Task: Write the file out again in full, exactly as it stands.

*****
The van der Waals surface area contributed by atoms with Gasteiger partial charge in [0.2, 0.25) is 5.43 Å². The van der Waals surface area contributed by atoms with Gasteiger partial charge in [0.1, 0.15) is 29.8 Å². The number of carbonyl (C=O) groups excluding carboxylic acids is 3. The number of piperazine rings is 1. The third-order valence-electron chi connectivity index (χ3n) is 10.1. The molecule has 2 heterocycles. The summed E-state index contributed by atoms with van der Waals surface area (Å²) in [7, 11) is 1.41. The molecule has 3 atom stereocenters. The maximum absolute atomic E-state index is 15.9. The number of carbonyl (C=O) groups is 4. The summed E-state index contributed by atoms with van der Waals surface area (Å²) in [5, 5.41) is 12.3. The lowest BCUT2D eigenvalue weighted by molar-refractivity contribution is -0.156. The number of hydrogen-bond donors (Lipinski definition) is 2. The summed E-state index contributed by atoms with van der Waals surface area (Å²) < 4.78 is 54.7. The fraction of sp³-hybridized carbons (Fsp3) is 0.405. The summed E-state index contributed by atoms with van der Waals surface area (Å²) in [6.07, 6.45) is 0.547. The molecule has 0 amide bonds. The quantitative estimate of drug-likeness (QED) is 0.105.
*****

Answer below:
The van der Waals surface area contributed by atoms with Gasteiger partial charge in [0.2, 0.25) is 5.43 Å². The van der Waals surface area contributed by atoms with Gasteiger partial charge in [0.1, 0.15) is 29.8 Å². The number of carbonyl (C=O) groups excluding carboxylic acids is 3. The number of piperazine rings is 1. The third-order valence-electron chi connectivity index (χ3n) is 10.1. The molecule has 2 heterocycles. The summed E-state index contributed by atoms with van der Waals surface area (Å²) in [7, 11) is 1.41. The molecule has 3 atom stereocenters. The maximum absolute atomic E-state index is 15.9. The number of carbonyl (C=O) groups is 4. The summed E-state index contributed by atoms with van der Waals surface area (Å²) in [5, 5.41) is 12.3. The lowest BCUT2D eigenvalue weighted by molar-refractivity contribution is -0.156. The number of hydrogen-bond donors (Lipinski definition) is 2. The summed E-state index contributed by atoms with van der Waals surface area (Å²) < 4.78 is 54.7. The fraction of sp³-hybridized carbons (Fsp3) is 0.405. The summed E-state index contributed by atoms with van der Waals surface area (Å²) in [6.07, 6.45) is 0.547. The molecule has 0 amide bonds. The quantitative estimate of drug-likeness (QED) is 0.105.